“I was so angry about it and I wrote it into a song because I feel like a lot of people can relate to that thing of being used to get to a friend or to be popular.”
So far, so savage – but when it came to confronting her duplicitous friend, Ziegler chickened out.
“The person actually texted me and asked me if it was about them, and I was so nervous I said, ‘I don’t know what you’re talking about!'” she admits. “But I think they know anyway.”
They bombard her with messages on social media asking for advice on everything from boys and fashion to bullying on social media or dealing with parents.
“The question I get the most is, ‘What advice can you give to someone that’s insecure?'” she says. “I get nervous because I don’t want to say the wrong thing – because, yes, I deal with insecurities and anxiety but it’s super hard to give advice for being so young.”
Despite her nerves, Ziegler’s responses are always thoughtful and supportive. In a recent YouTube Q&A, she even shared the story of her first period, reassuring fans who were worried about the experience.
“Thank you so much for not being embarrassed,” wrote one person in the comments. “[It’s] something that every girl has to go through.”
Ziegler’s conscientiousness also extends outside her career. When she turned 16 earlier this month, the singer declined her parents’ gifts and instead donated $1,000 to the George Floyd Memorial Fund.
“I couldn’t go to the protest because of Corona[virus] but I wanted to get involved somehow,” she says. “All of my friends donated for my birthday in my name as well, so it was really awesome.”
Ziegler is incredibly well-grounded for someone who has been in the public eye almost all her life. There are no traces of the bratty behaviour or spoiled self-entitlement you might expect from someone with 36m social media followers and an estimated net worth of $3m (£2.4m), or the resentment of someone who admits: “I grew up not really having a childhood.”
Instead, she chats nervously about her upcoming driver’s permit exam, and how she’s kept herself busy during the lockdown by tie-dying t-shirts; and making a slip and slide in the back garden with her sister.
The siblings have also spent a few days filming the music video for Ziegler’s newest song, Exhale, on their iPhones.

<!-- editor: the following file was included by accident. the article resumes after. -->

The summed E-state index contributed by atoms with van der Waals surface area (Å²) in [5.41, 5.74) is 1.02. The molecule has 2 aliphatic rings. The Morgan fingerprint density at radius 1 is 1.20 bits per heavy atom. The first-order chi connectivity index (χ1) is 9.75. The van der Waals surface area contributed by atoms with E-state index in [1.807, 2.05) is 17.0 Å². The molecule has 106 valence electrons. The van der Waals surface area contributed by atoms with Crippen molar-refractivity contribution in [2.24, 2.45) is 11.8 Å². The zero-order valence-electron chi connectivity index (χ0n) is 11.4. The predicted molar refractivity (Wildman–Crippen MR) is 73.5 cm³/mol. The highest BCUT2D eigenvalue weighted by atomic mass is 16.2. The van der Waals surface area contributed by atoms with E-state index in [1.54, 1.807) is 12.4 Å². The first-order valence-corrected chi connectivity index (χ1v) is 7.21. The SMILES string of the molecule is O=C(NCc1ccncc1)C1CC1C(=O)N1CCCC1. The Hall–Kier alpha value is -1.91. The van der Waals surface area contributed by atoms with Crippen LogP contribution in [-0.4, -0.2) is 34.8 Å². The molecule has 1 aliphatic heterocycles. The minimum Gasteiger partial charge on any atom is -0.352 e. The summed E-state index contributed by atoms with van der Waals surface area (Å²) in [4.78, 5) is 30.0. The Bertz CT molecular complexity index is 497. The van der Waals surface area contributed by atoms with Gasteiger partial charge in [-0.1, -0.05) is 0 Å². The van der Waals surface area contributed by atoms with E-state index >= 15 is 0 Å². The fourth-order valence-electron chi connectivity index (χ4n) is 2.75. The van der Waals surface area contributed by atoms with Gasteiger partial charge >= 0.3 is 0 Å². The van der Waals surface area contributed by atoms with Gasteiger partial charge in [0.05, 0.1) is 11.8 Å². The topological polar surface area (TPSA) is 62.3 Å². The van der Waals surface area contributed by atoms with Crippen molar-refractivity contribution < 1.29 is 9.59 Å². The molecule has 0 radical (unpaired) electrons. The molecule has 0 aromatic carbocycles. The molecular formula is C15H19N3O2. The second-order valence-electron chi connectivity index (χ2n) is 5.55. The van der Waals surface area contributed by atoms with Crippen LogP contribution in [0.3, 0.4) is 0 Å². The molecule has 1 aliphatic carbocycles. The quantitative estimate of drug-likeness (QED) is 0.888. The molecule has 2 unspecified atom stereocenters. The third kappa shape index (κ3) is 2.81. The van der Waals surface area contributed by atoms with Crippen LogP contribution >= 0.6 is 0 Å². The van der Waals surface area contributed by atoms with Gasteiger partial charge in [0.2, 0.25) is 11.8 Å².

Capitalising on the singer’s down-to-earth persona, it sees her performing the song in her bedroom, surrounded by Blu-tacked photos of her best friends, and dancing self-consciously outside the front door.
The song itself is a pure blast of pneumatic pop, which Ziegler calls “my favourite song I’ve ever written or recorded”.
It also features guest vocals from pop superstar Sia who, since the success of Chandelier, has become a firm family friend and godmother to Maddie.
“I was actually a little iffy about the song and I didn’t know if people would like it,” says Ziegler. “But I sent it to Sia, and she was like, ‘I love this, and if you don’t want it, I’ll take it.'”
Eventually, they decided to record it as a collaboration, “and I was like ‘wow, it actually sounds way better,'” Ziegler recalls. “She brings something new to the song.”
It certainly can’t hurt to have one of pop’s most successful writers as a creative consultant – but Ziegler says Sia’s most valuable feedback is actually the simplest.
“I send her all of my demos – and my sister says she sings some of them around the house. So that’s when I know she likes the song, and it makes me super happy.”
Sia’s services are going to be in high demand this year, as Ziegler works out whether she can translate her TikTok following into a full-blown pop career.
“I’ve been changing up my sound a little bit, but I’m still trying to find it so we’ll see how it goes,” she says.
“I just want my music to speak to people in a good way and, you know, it’s not about blowing up or anything. I just want to release music because I love it.”